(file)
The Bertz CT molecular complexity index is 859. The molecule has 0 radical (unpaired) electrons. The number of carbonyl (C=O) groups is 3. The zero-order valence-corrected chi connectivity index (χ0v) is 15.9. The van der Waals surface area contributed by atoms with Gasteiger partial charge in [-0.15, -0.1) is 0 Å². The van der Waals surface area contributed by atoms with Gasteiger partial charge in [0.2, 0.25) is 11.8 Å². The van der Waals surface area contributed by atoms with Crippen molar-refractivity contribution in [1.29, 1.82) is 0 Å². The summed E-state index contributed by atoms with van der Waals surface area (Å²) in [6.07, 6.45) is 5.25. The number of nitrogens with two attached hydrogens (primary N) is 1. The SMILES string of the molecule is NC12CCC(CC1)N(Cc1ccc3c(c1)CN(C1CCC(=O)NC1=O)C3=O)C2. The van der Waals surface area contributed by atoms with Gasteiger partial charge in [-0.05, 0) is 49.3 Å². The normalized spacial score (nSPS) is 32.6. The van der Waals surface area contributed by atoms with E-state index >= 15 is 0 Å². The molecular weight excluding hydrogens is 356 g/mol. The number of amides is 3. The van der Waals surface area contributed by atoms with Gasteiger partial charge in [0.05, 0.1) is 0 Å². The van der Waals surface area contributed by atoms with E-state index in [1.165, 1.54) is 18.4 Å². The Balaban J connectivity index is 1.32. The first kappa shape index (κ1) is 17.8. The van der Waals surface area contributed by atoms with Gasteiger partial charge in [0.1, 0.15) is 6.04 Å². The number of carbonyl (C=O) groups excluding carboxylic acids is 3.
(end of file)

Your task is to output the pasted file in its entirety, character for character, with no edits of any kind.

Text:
The Bertz CT molecular complexity index is 859. The molecule has 0 radical (unpaired) electrons. The number of carbonyl (C=O) groups is 3. The zero-order valence-corrected chi connectivity index (χ0v) is 15.9. The van der Waals surface area contributed by atoms with Gasteiger partial charge in [-0.15, -0.1) is 0 Å². The van der Waals surface area contributed by atoms with Gasteiger partial charge in [0.2, 0.25) is 11.8 Å². The van der Waals surface area contributed by atoms with Crippen molar-refractivity contribution in [1.29, 1.82) is 0 Å². The summed E-state index contributed by atoms with van der Waals surface area (Å²) in [6.07, 6.45) is 5.25. The number of nitrogens with two attached hydrogens (primary N) is 1. The SMILES string of the molecule is NC12CCC(CC1)N(Cc1ccc3c(c1)CN(C1CCC(=O)NC1=O)C3=O)C2. The van der Waals surface area contributed by atoms with Gasteiger partial charge in [-0.05, 0) is 49.3 Å². The normalized spacial score (nSPS) is 32.6. The van der Waals surface area contributed by atoms with E-state index >= 15 is 0 Å². The molecular weight excluding hydrogens is 356 g/mol. The number of amides is 3. The van der Waals surface area contributed by atoms with Gasteiger partial charge in [0.05, 0.1) is 0 Å². The van der Waals surface area contributed by atoms with E-state index in [1.165, 1.54) is 18.4 Å². The Balaban J connectivity index is 1.32. The first kappa shape index (κ1) is 17.8. The van der Waals surface area contributed by atoms with Gasteiger partial charge in [0.1, 0.15) is 6.04 Å². The number of carbonyl (C=O) groups excluding carboxylic acids is 3.